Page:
Each week intrepid reporter Rachel Grunwell will try out a new form of exercise to bring you the lowdown.
What is it? Indian-inspired dance to Hindi music. Bollywood comes from the name Bombay (the city now called Mumbai) and Hollywood. It's a name popularly used for the Hindi-language film industry.
What's needed? A sari or comfortable clothing and shoes.
The experience: The inner-girlie-girl in me is loving putting on some serious bling to get the best fun out of a Bollywood dance lesson.
Dance teacher Ella Kumar has stepped me into a pretty petticoat and then expertly spun my body around and around into a blood-red and gold sari. She stacks dozens of sparkly bangles on my wrists and puts a bindi decoration on my forehead (to show I'm married).
The gorgeous silk sari feels soft and the gold detailing reflects the light like glitter. It's also very special. It's Ella's mother's wedding sari, which is among many Ella sometimes loans to dance students for end-of-course performances.
She doesn't believe in hiding her saris in a dusty drawer, but shares them so they're celebrated. However, she says students tend to want to buy their own by the end of her lessons.
I look like I could step out of Jai Ho, the song-and-dance scene in Slumdog Millionaire. Except I'm not in a train station, like in the movie, but in the Mt Roskill Grammar School hall.
I may look the part, but can this white girl Bollywood dance? Ella reckons anyone can.
Several non-Indian women are in this group of nine. One is a social worker who's here for fun, fitness and has found it " a great way to relieve stress". Another works in the dentistry industry and found herself here after flipping a coin over this or badminton - "and I'm so glad I did this. It's so much more exciting!" she says with a laugh.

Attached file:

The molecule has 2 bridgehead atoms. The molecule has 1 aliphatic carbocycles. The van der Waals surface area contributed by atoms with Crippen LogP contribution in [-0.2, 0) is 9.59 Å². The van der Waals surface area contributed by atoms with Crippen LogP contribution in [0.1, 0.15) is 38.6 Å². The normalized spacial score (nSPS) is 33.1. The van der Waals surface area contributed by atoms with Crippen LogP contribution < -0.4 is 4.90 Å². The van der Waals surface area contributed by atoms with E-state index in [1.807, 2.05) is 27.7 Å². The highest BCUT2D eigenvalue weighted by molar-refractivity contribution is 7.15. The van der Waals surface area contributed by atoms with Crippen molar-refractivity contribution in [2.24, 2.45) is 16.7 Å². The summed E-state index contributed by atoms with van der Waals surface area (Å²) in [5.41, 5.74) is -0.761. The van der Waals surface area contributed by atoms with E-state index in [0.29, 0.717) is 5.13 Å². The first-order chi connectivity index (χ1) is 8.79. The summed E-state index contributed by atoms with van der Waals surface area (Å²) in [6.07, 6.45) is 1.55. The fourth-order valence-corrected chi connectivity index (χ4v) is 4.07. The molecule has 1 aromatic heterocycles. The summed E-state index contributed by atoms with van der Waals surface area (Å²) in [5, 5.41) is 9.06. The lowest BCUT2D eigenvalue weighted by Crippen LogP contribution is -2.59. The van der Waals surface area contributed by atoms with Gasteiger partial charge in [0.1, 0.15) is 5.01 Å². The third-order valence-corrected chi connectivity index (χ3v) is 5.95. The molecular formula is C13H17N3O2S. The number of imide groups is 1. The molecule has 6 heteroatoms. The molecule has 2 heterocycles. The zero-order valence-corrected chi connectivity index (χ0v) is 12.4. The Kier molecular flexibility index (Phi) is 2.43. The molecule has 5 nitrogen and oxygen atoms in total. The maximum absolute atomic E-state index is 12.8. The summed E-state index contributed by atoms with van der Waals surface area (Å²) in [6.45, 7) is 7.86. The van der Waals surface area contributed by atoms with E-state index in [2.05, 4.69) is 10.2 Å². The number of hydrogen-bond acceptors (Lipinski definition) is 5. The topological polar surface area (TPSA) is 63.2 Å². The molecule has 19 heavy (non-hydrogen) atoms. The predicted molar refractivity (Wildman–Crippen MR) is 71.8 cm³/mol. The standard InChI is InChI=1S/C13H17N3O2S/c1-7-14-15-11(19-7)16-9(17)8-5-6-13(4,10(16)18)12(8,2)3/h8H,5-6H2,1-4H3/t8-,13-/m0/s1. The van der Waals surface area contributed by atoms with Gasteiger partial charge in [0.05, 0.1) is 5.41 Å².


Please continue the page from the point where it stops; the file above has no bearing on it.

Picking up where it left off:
Ella has danced since she was a girl and has taught Bollywood dance at Mt Roskill Grammar School for five years.
She also teaches other fitness classes here, something she's done since she graduated from the school in 1983 and went on to gain post graduate qualifications in this field.
She kicks off the lesson with some high-energy Hindi music and then stands at the front of the class, her back to us, so we can follow her moves.
We start with things like gentle hand gestures and use "traditional hands" by placing each thumb on its corresponding first digit. There's some head turning, but Ella jokes, "no whiplash movements. You don't want to lose your neck!"
It's not long before I'm twirling, swirling, spinning and grinning.
There's a move called "pat-the-dog", where my hands mimic patting the pet. And another named "adjusting lightbulbs", where you twist your wrists like you would when screwing in lightbulbs. This actually looks elegant if you don't think about the description! My husband would laugh that this will be the first time he's seen me do such a thing.
Later, there's some finger pointing (I'm good at that) and even some hip-thrusting sexy moves (this must be the Hollywood bit), but the dancing is mostly graceful, girly, elegant and captivating.
Ella reminds everyone to make their movements looser, quicker and more fluid during the six-minute song that we practise over and over.
She reckons taller people with longer limbs have to "work harder" to reach each position.
Near the end, Ella stops the music and tells us we are "marvellous", but asks "which steps do you want to fix up?" So we go over a couple of the movements until the girls master them. Ella assures me the class will have the beautiful Bollywood dance fine-tuned by the end of the seven-week course. They will be performing their song at the Auckland Diwali Festival (October 13-14) at the Aotea Quarter, off Queen St. The festival features live performance, food and craft celebrating all things Indian.
By the end of the dance class, I know I've had a great workout. I was fumbly on a few moves as it was my first time. Ella tells me I have natural hand movements. But she's just charming, and so is her dancing. I think the corners of my mouth were upturned for an hour.
How much? $70 for seven classes, held every Tuesday at 7.30pm-8.30pm. The next group starts Tuesday, October 30.
Worth it? Fabulous fun.
Try it: Mount Roskill Grammar School is on Frost Rd, Mount Roskill, ph (09) 621 0055.